The Frederick Douglass Institute of West Chester University held a series of events over the span of two weeks. All of the events sought to enlighten students and faculty members from WCU as well as individuals from other colleges about Douglass’s Feb. 1, 1895 appearance at West Chester University’s campus—just 19 days before his death. Many faculty members from various colleges collaborated to help educate students about Frederick Douglass and race in the United States today.
From April 5-6, the institute collaborative held two specific events: a debate tournament and multiple concurrent informative sessions. The debate tournament topic discussed confederate monuments and whether or not they should be removed from public properties in the United States.
The debate tournament consisted of three rounds. Each round was held in a separate room in Sykes Student Union. After the rounds were completed, student debaters, coaches and others ate lunch, took a photo in front of the Douglass statue and listened to a presentation. The keynote presentation was led by David Blight, an acclaimed professor of American History at Yale University, shortly after the awards ceremony to the debaters.
There were several sessions that discussed topics pertaining to Douglass on Friday, April 6. Some of which were the “Pedagogical Challenges and Opportunities, Race, Social Justice, and Literacy, Rereading Douglass: Paths to Freedom and Wisdom” and several others.
During the intermission of the program, one of the keynote speakers, Veronica Watson, presented a speech paying homage to Blight. Specifically, she noted his measures in 10 years of service while establishing the institute collaborative by informing hundreds of individuals of Douglass’s life and work.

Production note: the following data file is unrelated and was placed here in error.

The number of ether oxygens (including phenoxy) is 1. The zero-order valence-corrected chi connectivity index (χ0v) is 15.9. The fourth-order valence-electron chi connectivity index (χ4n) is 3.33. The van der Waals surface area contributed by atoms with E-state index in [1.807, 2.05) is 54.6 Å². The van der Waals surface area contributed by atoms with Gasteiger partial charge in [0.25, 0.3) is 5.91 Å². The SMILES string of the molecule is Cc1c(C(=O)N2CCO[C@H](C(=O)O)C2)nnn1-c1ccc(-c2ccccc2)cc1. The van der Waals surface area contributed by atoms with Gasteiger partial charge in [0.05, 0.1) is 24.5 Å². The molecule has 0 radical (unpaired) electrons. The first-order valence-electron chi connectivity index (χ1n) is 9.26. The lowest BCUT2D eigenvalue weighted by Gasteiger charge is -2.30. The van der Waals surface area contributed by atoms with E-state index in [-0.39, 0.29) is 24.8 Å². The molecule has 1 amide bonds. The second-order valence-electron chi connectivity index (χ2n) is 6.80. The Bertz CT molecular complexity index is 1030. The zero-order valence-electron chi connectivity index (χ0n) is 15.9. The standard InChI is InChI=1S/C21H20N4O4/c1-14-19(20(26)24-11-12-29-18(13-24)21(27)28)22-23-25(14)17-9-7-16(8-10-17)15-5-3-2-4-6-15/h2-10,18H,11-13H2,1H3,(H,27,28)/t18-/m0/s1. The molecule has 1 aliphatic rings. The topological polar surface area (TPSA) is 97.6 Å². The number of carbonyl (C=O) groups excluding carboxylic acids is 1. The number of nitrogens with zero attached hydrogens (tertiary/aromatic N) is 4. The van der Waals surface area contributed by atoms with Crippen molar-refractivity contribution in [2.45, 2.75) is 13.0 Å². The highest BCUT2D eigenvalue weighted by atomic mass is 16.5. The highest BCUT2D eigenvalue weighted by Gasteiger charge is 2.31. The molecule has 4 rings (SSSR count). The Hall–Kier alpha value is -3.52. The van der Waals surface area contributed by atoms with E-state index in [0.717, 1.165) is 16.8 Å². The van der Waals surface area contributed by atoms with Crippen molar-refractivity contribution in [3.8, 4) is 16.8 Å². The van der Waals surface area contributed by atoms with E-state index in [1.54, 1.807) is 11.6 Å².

The second set of events that took place was the Frederick Douglass Institute Lunch Encounters Panel Discussion on Wednesday, April 11. This event was facilitated by Dr. Anita Foeman of the Communication Studies Department and Dr. Eleanor Shevlin of the English Department; they have been running this program for the past two years. The panel discussion was held to inform the students and faculty members at WCU and other colleges about the negative connotations concerning police and race. The three panelists were Regena Clay, Elliot Mason and Detective Laura McGill. All panelists gave insight about their own personal experiences with police contact.
Clay, the president of WCU Gospel Ministries, began to describe her encounter with police officers. She mentioned to the audience that she hadn’t had much interaction with them, except for the 2016 Trump rally at WCU. “They were telling people that they will be arrested if they were on the streets, so I made sure my friends were far away from the streets. We wanted it to be a peaceful protest.”